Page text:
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Doctors' Advice: Put Phone Down for Good Night's Sleep

A persistent lack of sleep can lead to long-term physical health problems. (reewungjunerr/Adobe Stock)
A persistent lack of sleep can lead to long-term physical health problems. (reewungjunerr/Adobe Stock)
September 13, 2019

BISMARCK, N.D. – With school back in session, doctors are saying, “Well, your mom is right – time to turn the phone off and get to bed,” because you really do need a good night's sleep.

Dr. Simone Fearon, a cardiologist with ThedaCare Cardiovascular Care, points to information from the American Heart Association and others.

She says it shows that for their mental, emotional and physical health, teens should turn screens off well before bedtime.

"The laptop, the TV, the cell phone, the smartphone, what I would recommend is at least two hours, before bedtime," she urges.

Fearon says research confirms what parents always say – that foggy feeling you get without enough sleep means poorer learning, worse decision making and long-term issues with physical health.

So out down the phone, turn off the computer and get to bed!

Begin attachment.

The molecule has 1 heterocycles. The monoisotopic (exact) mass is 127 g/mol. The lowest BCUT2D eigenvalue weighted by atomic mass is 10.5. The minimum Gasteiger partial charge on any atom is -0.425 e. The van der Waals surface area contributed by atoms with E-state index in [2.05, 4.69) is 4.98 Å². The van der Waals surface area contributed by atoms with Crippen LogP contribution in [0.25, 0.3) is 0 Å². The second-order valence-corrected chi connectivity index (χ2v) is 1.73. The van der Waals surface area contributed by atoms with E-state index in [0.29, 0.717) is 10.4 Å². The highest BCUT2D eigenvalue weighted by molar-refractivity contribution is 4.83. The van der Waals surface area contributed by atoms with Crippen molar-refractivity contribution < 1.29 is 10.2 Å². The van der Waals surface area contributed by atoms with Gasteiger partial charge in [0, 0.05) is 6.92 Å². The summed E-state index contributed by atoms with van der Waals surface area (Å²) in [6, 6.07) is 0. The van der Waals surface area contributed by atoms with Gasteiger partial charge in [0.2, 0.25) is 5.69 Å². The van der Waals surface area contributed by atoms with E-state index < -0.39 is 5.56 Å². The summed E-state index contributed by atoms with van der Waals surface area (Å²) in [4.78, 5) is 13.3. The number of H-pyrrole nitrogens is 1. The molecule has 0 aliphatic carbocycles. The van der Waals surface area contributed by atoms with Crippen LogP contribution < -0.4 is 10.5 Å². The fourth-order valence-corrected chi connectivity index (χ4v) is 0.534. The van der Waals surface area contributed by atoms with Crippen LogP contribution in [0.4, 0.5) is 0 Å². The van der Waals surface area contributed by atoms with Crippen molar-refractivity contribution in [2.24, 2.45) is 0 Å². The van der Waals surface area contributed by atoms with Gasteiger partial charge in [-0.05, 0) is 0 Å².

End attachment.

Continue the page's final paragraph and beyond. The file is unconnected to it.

And she knows young people will push back, just as they've done for generations.

"A lot of teens will say, 'No, I'm just using this to relax,'” she relates. “I hear that a lot in my own household.

“But the reality is that it does not cause you to relax. It actually keeps you more awake."

One serious point Fearon makes is that teens are naturally prone to take risks – it's part of growing up.

But she says a lack of sleep will disrupt their thinking and emotions, and push them to take chances they shouldn't.

"Drug taking, unfortunately,” she points out. “Careless driving. Kind of making poor choices. Those are some of the short-term effects of not really having a good quality night's rest."

Eric Tegethoff, Public News Service - ND